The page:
Kittens are one of the most playful animals, and it is an absolute delight to them around the house. You cannot stop yourself from staring at their cute gestures, and they automatically bring about a positive energy to the room and the family.
However, new pet owners are still adjusting to the responsibility that comes with having a pet. In the first few months, it can be worrisome to see their cat zooming around the house. Cat zooming is a term used to describe a cat or a kitten frantically running around restlessly. It may leave you wondering why they are behaving in such a manner and whether or not you should intervene to calm them down. Rest assured, we will answer all your questions in this article.
1. Cats are natural predators
Cats are the best pet animals one can find. They are homely, friendly, playful, and easy to take care of. However, it’s important to remember that cats are naturally predatory. After all, they belong to the same group as the big cats that rule the jungle and are the deadliest carnivores. Even though cats kept at home do not need to hunt in order to find food, they still have that instinct to go on hunting sprees.
When they are confined to the vicinity of a house where they might not find wild animals, they run around in circles, without a break looking for an escape. In such circumstances, the best solution to this is to let them out in nature and use their energy to hunt. Catching prey is not only important for stray cats’ survival but is also a kind of accomplishment for pet cats. They feel a sense of achievement and pride and often bring back a souvenir from their successful hunting expedition for their human.
2. Sign of aging and senility
As cats turn old, one may start noticing numerous signs indicative of their aging. Mostly cats slow down, and their activity levels significantly decrease. Pet owners see a noticeable difference in their behavior compared to their earlier years.
Sometimes, there are also occasional episodes of cat zooming, as their cognitive function declines and they start exhibiting bizarre behavior without any apparent reason. Their brain does not function as well as it did in their younger age, and hence there may be such episodes of frantic running.
3. The cat may have fleas
Having fleas is an extremely uncomfortable and distressing experience for cats. The constant itching makes them quite restless, and they find it difficult to stay put in one place. Often out of frustration, they keep running from one place to another to find some relief. They may also do so if they itch in a place that they cannot reach with their paws.
The best solution for this problem is to immediately treat them using a prescribed product and any other household animals for fleas. It is also a good idea to get them checked by their vet to make sure they have not developed an underlying infection from all the scratching. Once they get rid of the fleas, cat zooming will also stop.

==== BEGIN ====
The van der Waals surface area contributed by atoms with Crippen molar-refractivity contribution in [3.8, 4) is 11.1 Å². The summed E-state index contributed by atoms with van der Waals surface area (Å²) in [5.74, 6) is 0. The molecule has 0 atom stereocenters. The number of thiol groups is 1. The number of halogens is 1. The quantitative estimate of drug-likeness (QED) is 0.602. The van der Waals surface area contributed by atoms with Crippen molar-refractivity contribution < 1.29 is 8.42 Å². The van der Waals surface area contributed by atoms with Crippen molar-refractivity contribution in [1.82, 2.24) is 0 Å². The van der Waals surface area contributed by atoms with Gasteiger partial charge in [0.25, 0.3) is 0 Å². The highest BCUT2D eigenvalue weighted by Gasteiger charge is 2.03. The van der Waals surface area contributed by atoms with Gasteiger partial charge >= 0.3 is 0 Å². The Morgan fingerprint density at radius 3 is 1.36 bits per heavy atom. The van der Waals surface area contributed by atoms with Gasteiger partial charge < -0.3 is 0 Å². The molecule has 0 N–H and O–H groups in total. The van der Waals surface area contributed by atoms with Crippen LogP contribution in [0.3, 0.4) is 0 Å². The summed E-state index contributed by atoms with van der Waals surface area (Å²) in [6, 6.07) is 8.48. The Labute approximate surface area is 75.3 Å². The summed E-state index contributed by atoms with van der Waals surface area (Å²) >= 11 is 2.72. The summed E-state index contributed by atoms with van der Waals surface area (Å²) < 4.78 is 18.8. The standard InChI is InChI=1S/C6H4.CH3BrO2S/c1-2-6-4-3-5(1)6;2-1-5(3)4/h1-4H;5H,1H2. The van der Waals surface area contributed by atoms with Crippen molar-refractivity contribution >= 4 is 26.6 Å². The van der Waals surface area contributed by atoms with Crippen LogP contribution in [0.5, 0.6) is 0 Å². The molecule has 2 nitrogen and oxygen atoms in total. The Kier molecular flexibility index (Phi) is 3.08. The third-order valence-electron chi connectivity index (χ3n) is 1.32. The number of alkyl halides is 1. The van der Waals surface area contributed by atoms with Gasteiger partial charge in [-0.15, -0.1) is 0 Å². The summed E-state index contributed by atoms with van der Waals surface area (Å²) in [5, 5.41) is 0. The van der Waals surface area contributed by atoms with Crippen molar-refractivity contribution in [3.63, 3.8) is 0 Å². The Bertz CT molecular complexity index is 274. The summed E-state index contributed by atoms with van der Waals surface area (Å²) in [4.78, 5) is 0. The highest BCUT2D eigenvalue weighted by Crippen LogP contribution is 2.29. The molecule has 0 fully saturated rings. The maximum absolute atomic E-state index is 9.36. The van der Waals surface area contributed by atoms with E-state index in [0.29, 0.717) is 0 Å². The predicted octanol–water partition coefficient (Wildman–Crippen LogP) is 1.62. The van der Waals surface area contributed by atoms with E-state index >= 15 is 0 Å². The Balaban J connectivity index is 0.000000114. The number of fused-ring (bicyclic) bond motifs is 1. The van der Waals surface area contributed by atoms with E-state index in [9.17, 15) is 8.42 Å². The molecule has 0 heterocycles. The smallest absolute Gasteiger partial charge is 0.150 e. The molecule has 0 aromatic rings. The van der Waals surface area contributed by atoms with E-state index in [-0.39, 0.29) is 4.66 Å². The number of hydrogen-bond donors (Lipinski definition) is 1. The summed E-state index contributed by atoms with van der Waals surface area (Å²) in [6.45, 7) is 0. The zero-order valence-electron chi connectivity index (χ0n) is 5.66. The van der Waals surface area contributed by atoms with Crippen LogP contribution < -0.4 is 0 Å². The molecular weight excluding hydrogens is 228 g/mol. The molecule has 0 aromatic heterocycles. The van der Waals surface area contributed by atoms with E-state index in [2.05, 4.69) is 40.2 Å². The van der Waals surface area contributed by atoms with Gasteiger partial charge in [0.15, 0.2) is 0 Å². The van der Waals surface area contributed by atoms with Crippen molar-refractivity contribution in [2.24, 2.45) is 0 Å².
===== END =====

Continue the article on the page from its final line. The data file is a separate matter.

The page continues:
4. They can become nocturnal!
Yes, you read that right. Cats’ biological clock can be disturbed such that they become most active at night. Some cats have periods when their highest levels of energy are at midnight, and you may witness cat zooming. Most domestic cats tend to follow the schedule of their humans, but if they become nocturnal, it can be quite disturbing.
It is particularly difficult to channel their energy at night when the rest of the people in the house are asleep. The best way to tackle with a zooming cat is to engage them in games and activities with various toys during the day so that by night time, they are tired down and adjust back to a routine that suits your liking.
5. They have reservoir energy
When cats spend too much of their time lying around one corner or the other, they conserve their energy. And this can lead to occasional bouts of being a zoom kitten or cat. This is not something to worry about and usually settles on its own. Once they have burnt out their energy by all that pacing around, they will return to being their usual selves.
6. Intruder alert!!!
Cats have a very sharp sense of smell. They can recognize the scent of something new instantly and from quite some distance. If there is a new animal around the house, in your backyard, or even if your neighbors got a new pet, cats could instantly detect this change. Cats like to mark their territory and find it frustrating to share it with any other animal. Such a change can cause cat zooming. Once they get used to the new animal, their behavior settles back to baseline.
7. Litter box problem
Sometimes cats zoom just after using their litter box. The most common reason for this behavior is when they are unhappy with the cleanliness of the litter box. Moreover, it can also be if the cats have some urinary complaints or problems while defecating. Zooming is a way for them to retaliate to their discomfort and displeasure. Address the litter box cleanliness situation and observe if the behavior improves.
8. Anxiety kicking in
Like humans, every cat has a unique personality. Some cats are more fearless than others. Some are timid and shy. They may develop anxiety and stress in certain situations. If they feel insecure or have recently been attacked by a bigger animal, or been hurt accidentally (for example, if a child stepped on its tail), they may start zooming and appear more hyper than usual. Comfort your cat and make it feel safe and secure.
We have put together all the possible explanations for cat zooming and how to address them. Most of the time, such episodes are short-lived and resolve on their own. Among kittens, it is normal behavior to run around in order to burn off excess energy.